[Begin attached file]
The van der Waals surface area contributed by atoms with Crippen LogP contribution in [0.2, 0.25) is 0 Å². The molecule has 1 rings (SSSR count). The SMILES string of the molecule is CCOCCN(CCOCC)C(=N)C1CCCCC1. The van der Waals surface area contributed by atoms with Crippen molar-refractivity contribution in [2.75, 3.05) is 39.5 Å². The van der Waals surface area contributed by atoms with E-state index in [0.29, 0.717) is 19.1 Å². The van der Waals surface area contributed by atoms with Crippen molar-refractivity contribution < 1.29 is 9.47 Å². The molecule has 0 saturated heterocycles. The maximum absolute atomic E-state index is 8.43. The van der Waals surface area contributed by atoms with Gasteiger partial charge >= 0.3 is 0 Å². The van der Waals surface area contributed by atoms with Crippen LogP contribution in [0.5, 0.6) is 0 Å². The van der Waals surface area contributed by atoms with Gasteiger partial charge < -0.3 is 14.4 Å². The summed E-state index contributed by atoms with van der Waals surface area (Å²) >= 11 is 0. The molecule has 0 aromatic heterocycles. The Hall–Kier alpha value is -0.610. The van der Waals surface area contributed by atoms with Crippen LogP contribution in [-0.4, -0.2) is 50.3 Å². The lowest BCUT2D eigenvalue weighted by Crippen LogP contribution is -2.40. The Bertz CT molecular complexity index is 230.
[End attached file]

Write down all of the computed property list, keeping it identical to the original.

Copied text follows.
The van der Waals surface area contributed by atoms with Crippen LogP contribution in [0.2, 0.25) is 0 Å². The molecule has 1 rings (SSSR count). The SMILES string of the molecule is CCOCCN(CCOCC)C(=N)C1CCCCC1. The van der Waals surface area contributed by atoms with Crippen molar-refractivity contribution in [2.75, 3.05) is 39.5 Å². The van der Waals surface area contributed by atoms with E-state index in [0.29, 0.717) is 19.1 Å². The van der Waals surface area contributed by atoms with Crippen molar-refractivity contribution < 1.29 is 9.47 Å². The molecule has 0 saturated heterocycles. The maximum absolute atomic E-state index is 8.43. The van der Waals surface area contributed by atoms with Gasteiger partial charge >= 0.3 is 0 Å². The van der Waals surface area contributed by atoms with Crippen LogP contribution in [0.5, 0.6) is 0 Å². The van der Waals surface area contributed by atoms with Gasteiger partial charge < -0.3 is 14.4 Å². The summed E-state index contributed by atoms with van der Waals surface area (Å²) >= 11 is 0. The molecule has 0 aromatic heterocycles. The Hall–Kier alpha value is -0.610. The van der Waals surface area contributed by atoms with Crippen LogP contribution in [-0.4, -0.2) is 50.3 Å². The lowest BCUT2D eigenvalue weighted by Crippen LogP contribution is -2.40. The Bertz CT molecular complexity index is 230.